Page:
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PNS Daily Newscast - April 20, 2018 


The DOJ delivers the Comey memos to Congress. Also on our rundown: More evidence that rent prices are out of reach in many markets; Wisconsin counties brace for sulfide mining; and the Earth Day focus this weekend in North Dakota is on recycling.

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Some Good News for Oregon's Health System

PHOTO: Fewer Oregon Health Plan members are seeing this sign. Emergency room visits by Medicaid recipients are down by 21 percent, according to a new state report. Photo credit: Chris Bradshaw/FeaturePics.com.
PHOTO: Fewer Oregon Health Plan members are seeing this sign. Emergency room visits by Medicaid recipients are down by 21 percent, according to a new state report. Photo credit: Chris Bradshaw/FeaturePics.com.
January 16, 2015

PORTLAND, Ore. - Medicaid expansion in Oregon last year didn't mean a spike in costs or emergency-room use, according to a report released this week by the Oregon Health Authority.

The state said Medicaid costs for inpatient hospital services have decreased about 5.5 percent since 2011, despite adding 380,000 new Medicaid enrollees to the system.

Martin Taylor, CareOregon's director of public policy, said it hasn't been easy, but the state spent time developing Coordinated Care Organizations (CCOs) to get more local, preventive care to more people.

"I think there has been stress on the system in the last year," he said. "The reason we were able to make a successful transition of that large a new population was because we'd spent several years putting together CCOs, improving the navigation system, and having a more efficient system."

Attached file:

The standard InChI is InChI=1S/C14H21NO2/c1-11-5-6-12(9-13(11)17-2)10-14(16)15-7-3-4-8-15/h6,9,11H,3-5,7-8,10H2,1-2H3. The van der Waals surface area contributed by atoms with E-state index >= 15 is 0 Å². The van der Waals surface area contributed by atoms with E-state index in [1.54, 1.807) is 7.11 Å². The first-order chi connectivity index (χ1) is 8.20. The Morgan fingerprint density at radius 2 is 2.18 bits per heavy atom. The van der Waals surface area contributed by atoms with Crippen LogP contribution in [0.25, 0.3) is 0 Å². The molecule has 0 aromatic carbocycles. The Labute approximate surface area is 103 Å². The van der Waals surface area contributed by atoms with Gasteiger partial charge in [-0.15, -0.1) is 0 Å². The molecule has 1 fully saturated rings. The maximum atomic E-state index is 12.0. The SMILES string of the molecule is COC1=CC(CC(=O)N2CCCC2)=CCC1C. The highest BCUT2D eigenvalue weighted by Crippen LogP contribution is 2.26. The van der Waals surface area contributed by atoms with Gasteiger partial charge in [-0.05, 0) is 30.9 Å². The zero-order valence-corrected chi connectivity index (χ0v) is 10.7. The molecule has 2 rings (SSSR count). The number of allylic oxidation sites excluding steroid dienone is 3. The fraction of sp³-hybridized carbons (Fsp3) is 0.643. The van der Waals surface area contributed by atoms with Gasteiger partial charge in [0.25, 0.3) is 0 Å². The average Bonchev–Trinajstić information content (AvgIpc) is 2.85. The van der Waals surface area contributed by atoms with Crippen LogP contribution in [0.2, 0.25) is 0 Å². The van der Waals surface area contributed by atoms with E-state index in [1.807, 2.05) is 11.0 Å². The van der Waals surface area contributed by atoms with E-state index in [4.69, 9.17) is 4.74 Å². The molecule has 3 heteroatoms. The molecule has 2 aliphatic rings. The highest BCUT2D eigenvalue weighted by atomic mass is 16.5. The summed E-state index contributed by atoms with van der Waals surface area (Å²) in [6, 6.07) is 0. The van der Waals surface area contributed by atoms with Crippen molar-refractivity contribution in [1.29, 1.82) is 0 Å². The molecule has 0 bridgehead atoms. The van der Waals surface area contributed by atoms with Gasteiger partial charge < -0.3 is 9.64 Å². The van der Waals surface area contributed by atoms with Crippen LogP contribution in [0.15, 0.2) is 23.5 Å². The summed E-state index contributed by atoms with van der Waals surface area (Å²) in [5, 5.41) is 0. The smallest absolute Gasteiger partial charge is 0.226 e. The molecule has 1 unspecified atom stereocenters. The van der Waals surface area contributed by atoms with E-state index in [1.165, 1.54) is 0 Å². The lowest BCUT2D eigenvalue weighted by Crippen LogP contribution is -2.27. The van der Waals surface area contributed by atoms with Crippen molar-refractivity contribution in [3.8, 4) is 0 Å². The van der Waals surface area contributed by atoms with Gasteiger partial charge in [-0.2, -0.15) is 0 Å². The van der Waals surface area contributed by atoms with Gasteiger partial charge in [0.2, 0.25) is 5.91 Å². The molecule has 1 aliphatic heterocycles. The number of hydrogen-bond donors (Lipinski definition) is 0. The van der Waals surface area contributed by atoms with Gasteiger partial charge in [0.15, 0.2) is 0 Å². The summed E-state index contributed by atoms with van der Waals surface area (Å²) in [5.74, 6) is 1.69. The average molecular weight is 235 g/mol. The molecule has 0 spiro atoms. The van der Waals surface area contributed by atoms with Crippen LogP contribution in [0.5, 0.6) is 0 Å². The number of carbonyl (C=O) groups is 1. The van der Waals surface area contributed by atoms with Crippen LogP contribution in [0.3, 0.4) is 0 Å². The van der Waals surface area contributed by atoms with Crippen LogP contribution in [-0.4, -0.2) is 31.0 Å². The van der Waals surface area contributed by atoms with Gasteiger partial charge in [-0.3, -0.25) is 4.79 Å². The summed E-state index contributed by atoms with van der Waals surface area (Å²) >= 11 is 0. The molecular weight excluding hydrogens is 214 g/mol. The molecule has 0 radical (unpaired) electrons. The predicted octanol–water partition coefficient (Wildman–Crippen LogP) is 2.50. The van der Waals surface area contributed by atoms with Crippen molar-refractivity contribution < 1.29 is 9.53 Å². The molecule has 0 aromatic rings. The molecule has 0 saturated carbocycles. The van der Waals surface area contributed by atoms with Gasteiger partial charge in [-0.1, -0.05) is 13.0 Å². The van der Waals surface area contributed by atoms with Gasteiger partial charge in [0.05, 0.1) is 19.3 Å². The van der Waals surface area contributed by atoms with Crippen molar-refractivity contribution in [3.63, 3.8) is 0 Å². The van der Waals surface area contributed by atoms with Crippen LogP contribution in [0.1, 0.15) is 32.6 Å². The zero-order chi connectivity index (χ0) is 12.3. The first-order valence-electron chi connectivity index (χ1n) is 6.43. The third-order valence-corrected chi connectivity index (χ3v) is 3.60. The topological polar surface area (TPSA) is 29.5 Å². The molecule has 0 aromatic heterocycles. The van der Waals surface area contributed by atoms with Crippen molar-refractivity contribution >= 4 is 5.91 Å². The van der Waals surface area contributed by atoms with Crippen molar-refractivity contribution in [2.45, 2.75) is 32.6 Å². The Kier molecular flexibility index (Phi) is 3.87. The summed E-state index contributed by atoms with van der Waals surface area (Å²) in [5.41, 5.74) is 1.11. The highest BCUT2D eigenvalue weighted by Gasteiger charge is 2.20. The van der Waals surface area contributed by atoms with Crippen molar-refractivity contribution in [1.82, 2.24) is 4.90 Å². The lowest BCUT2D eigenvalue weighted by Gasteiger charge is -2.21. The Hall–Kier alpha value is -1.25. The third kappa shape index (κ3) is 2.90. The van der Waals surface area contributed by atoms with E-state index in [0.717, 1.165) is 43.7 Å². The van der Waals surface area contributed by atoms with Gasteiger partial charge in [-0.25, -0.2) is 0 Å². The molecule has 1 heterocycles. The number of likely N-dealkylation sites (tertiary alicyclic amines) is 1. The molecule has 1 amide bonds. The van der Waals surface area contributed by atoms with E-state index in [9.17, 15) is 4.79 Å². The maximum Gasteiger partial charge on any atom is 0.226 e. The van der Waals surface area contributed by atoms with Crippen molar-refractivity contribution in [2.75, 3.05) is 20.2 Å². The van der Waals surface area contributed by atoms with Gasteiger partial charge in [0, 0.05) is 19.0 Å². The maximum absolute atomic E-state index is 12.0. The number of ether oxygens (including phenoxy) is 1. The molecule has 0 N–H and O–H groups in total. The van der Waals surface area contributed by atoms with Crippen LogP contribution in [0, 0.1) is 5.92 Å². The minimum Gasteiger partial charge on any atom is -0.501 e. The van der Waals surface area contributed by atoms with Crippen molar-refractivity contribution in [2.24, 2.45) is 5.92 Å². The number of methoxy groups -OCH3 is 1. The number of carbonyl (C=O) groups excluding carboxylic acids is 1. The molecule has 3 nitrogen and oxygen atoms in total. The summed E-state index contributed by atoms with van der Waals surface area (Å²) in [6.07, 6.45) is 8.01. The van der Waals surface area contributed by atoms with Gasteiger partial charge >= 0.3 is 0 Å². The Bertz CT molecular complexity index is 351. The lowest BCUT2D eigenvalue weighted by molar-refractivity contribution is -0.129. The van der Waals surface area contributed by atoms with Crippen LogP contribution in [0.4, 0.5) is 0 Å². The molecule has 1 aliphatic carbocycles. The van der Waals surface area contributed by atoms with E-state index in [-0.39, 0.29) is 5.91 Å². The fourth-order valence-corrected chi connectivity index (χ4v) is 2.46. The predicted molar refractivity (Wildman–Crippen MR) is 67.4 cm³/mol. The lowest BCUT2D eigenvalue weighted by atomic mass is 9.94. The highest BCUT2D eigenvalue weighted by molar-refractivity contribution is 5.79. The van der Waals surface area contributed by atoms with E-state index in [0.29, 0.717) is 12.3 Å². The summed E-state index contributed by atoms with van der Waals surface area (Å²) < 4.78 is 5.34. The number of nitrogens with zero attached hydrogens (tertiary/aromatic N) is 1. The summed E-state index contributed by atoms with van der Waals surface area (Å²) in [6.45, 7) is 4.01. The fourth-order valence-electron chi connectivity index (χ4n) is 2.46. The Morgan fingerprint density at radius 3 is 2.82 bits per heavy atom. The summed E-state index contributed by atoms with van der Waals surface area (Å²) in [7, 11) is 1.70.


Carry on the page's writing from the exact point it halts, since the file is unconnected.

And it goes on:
Taylor said these improvements predate the Affordable Care Act. Oregon's goal is to reduce Medicaid spending by 2 percent per patient per year. The report said emergency room visits by Oregon Health Plan members are down 21 percent since 2011.

Fewer adults with diabetes required hospitalization for complications, according to the state report, and fewer people with asthma or chronic obstructive pulmonary disease ended up in hospitals. Taylor said both are indications that people are getting used to having a "Primary Care Home" - where they can go with any health concern, before it ends up being an emergency.

"The health system has been able to keep visits in primary care settings consistent, so that people have more preventive health," he said. "It has also done a better job of helping patients navigate to their primary-care setting, or urgent-care setting."

The state report said Primary Care Home enrollment is up 55 percent since 2011, and that more people also are getting drug and alcohol treatment - and for children, more developmental screenings.

The report is online at oregon.gov.

Chris Thomas, Public News Service - OR